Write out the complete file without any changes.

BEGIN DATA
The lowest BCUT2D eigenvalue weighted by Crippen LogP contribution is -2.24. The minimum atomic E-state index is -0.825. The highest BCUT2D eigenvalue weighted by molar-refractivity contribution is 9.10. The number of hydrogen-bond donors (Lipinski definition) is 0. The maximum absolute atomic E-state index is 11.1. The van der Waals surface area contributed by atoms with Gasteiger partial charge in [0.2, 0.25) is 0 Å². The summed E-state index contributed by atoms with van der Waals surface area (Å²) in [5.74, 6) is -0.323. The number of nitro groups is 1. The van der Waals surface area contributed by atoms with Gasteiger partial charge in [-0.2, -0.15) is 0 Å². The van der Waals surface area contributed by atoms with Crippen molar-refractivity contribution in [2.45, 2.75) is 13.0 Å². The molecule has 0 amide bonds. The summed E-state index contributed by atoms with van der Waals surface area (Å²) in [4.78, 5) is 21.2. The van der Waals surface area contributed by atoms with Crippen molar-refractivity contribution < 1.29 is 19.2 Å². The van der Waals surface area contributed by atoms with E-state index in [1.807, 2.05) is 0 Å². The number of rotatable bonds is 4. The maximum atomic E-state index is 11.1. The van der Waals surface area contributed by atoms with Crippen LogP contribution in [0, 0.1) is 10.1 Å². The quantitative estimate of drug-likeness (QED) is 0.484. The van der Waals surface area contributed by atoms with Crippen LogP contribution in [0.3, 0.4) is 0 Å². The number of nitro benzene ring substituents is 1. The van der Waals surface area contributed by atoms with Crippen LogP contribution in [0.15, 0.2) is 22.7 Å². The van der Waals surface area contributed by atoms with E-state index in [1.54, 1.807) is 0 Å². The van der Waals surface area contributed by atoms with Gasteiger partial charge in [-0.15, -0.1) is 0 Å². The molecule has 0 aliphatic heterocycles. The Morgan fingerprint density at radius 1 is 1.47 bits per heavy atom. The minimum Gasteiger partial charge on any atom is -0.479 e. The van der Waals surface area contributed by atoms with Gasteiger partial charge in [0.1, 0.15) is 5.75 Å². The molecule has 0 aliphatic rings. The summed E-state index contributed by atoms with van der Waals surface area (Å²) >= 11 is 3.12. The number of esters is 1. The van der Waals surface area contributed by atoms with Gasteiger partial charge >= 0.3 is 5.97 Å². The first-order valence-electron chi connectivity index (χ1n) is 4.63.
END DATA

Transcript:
The lowest BCUT2D eigenvalue weighted by Crippen LogP contribution is -2.24. The minimum atomic E-state index is -0.825. The highest BCUT2D eigenvalue weighted by molar-refractivity contribution is 9.10. The number of hydrogen-bond donors (Lipinski definition) is 0. The maximum absolute atomic E-state index is 11.1. The van der Waals surface area contributed by atoms with Gasteiger partial charge in [0.2, 0.25) is 0 Å². The summed E-state index contributed by atoms with van der Waals surface area (Å²) in [5.74, 6) is -0.323. The number of nitro groups is 1. The van der Waals surface area contributed by atoms with Gasteiger partial charge in [-0.2, -0.15) is 0 Å². The van der Waals surface area contributed by atoms with Crippen molar-refractivity contribution in [2.45, 2.75) is 13.0 Å². The molecule has 0 amide bonds. The summed E-state index contributed by atoms with van der Waals surface area (Å²) in [4.78, 5) is 21.2. The van der Waals surface area contributed by atoms with Crippen molar-refractivity contribution < 1.29 is 19.2 Å². The van der Waals surface area contributed by atoms with E-state index in [1.807, 2.05) is 0 Å². The number of rotatable bonds is 4. The maximum atomic E-state index is 11.1. The van der Waals surface area contributed by atoms with Crippen LogP contribution in [0, 0.1) is 10.1 Å². The quantitative estimate of drug-likeness (QED) is 0.484. The van der Waals surface area contributed by atoms with Crippen LogP contribution in [0.3, 0.4) is 0 Å². The number of nitro benzene ring substituents is 1. The van der Waals surface area contributed by atoms with Crippen LogP contribution in [0.15, 0.2) is 22.7 Å². The van der Waals surface area contributed by atoms with E-state index in [1.54, 1.807) is 0 Å². The van der Waals surface area contributed by atoms with Gasteiger partial charge in [-0.15, -0.1) is 0 Å². The molecule has 0 aliphatic heterocycles. The Morgan fingerprint density at radius 1 is 1.47 bits per heavy atom. The minimum Gasteiger partial charge on any atom is -0.479 e. The van der Waals surface area contributed by atoms with Gasteiger partial charge in [0.1, 0.15) is 5.75 Å². The molecule has 0 aliphatic rings. The summed E-state index contributed by atoms with van der Waals surface area (Å²) >= 11 is 3.12. The number of esters is 1. The van der Waals surface area contributed by atoms with Gasteiger partial charge >= 0.3 is 5.97 Å². The first-order valence-electron chi connectivity index (χ1n) is 4.63.